Betterment, the largest standalone robo-advisor firm with $3.7 billion in assets, has just introduced an aggregation feature that automatically links all investment accounts belonging to an individual client, even those held outside of Betterment, as well as bank and credit accounts.
“With this new aggregation tool we take all those things into account that affect a client’s net worth,” Betterment CEO and Founder Jon Stein told ThinkAdvisor.
Using the aggregation feature, investors can see the breakdown of all of their assets — the amounts held in a particular fund, ETF, stock or bond plus the fees those funds and ETFs charge as well as cash.
Betterment will flag cash holdings as a drag on a portfolio that should be invested as well as funds or ETFs with high fees if its analysis finds similar funds with lower fees. It will also flag a particular account, like an IRA, if it concludes the account fees are are too high, demonstrating how much more money an investor could save over 30 years, say, if the fees were lower.
“At Betterment we aim to be the central relationship of your financial life. Seeing all of your wealth in one place is a step in the right direction,” said Stein, in a statement. “By looking at all of your assets, we’re able to provide even better advice for investing for the most important things in life, like retirement.”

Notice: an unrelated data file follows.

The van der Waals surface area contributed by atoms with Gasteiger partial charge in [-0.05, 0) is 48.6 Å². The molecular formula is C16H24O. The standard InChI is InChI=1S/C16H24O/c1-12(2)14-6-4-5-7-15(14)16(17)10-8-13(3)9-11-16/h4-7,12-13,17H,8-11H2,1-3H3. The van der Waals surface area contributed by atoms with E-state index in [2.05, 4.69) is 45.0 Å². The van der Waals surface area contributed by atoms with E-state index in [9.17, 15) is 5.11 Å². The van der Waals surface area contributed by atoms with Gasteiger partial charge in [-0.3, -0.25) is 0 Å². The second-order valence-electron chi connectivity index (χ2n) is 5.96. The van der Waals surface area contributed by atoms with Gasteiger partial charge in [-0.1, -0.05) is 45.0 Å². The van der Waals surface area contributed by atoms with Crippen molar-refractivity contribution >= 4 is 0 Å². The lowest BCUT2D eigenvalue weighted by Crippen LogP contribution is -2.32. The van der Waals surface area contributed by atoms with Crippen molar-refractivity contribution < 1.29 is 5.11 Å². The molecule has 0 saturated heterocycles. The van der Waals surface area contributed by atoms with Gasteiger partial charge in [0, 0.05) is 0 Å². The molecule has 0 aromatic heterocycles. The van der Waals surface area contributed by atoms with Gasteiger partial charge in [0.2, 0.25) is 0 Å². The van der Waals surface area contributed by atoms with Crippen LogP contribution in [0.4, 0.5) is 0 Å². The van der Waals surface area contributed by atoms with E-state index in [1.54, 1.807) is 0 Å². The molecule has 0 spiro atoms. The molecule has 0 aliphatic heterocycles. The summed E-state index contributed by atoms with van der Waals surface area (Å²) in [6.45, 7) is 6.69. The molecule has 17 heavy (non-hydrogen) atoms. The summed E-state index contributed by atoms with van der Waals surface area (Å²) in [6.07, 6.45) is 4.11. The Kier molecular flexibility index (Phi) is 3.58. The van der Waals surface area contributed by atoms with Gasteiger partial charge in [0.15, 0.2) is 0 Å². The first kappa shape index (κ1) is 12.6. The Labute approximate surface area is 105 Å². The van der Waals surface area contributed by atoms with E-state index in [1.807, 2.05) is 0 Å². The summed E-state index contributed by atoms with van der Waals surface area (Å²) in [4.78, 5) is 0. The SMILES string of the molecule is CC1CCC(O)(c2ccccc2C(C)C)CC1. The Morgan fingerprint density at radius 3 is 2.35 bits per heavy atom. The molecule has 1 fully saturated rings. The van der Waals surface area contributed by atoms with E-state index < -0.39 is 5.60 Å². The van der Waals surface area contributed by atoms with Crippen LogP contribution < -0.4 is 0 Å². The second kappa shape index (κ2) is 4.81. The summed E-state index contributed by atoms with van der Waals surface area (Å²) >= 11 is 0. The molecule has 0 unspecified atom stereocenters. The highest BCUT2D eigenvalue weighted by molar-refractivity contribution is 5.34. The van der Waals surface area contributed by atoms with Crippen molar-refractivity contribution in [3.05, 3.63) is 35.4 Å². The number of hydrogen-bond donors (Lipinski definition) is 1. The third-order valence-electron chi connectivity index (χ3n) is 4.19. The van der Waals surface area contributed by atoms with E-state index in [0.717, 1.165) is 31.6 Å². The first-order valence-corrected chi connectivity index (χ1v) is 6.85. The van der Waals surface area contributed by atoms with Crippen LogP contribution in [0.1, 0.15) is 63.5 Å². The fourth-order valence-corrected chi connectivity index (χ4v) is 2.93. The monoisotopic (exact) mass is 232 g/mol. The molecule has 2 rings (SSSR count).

More specifically Betterment looks at investors’ total portfolio to assess its efficiency, Stein told ThinkAdvisor. “The best way to look at that is to look at the fees investors are paying and any cash they have,” which can drag down performance.
Betterment’s aggregation tool supports about 13,000 institutions, so “pretty much any holding anybody would have would be covered,” said Alex Benke, the company’s director of advice products.
While Betterment analyzes a portfolio’s fees, it does not analyze its performance. “There’s not a great way to do that, to compare one index versus another,” said Stein. Presumably actively managed funds in a portfolio that are captured by Betterment’s aggregation feature (or tool) will be flagged for their relatively high fees compared with ETFs within the same asset category.
Betterment’s own portfolio of index ETFs are the “most efficient — the least expensive, most liquid, with the least tracking error,” said Stein. They cover a 12 asset classes within the broader stock and bond markets and consist primarily of stock ETFs from Vanguard and Schwab and bond ETFs from Vanguard and iShares. Betterment chooses the ETFs for investors based on their goals, age, risk tolerance and so on.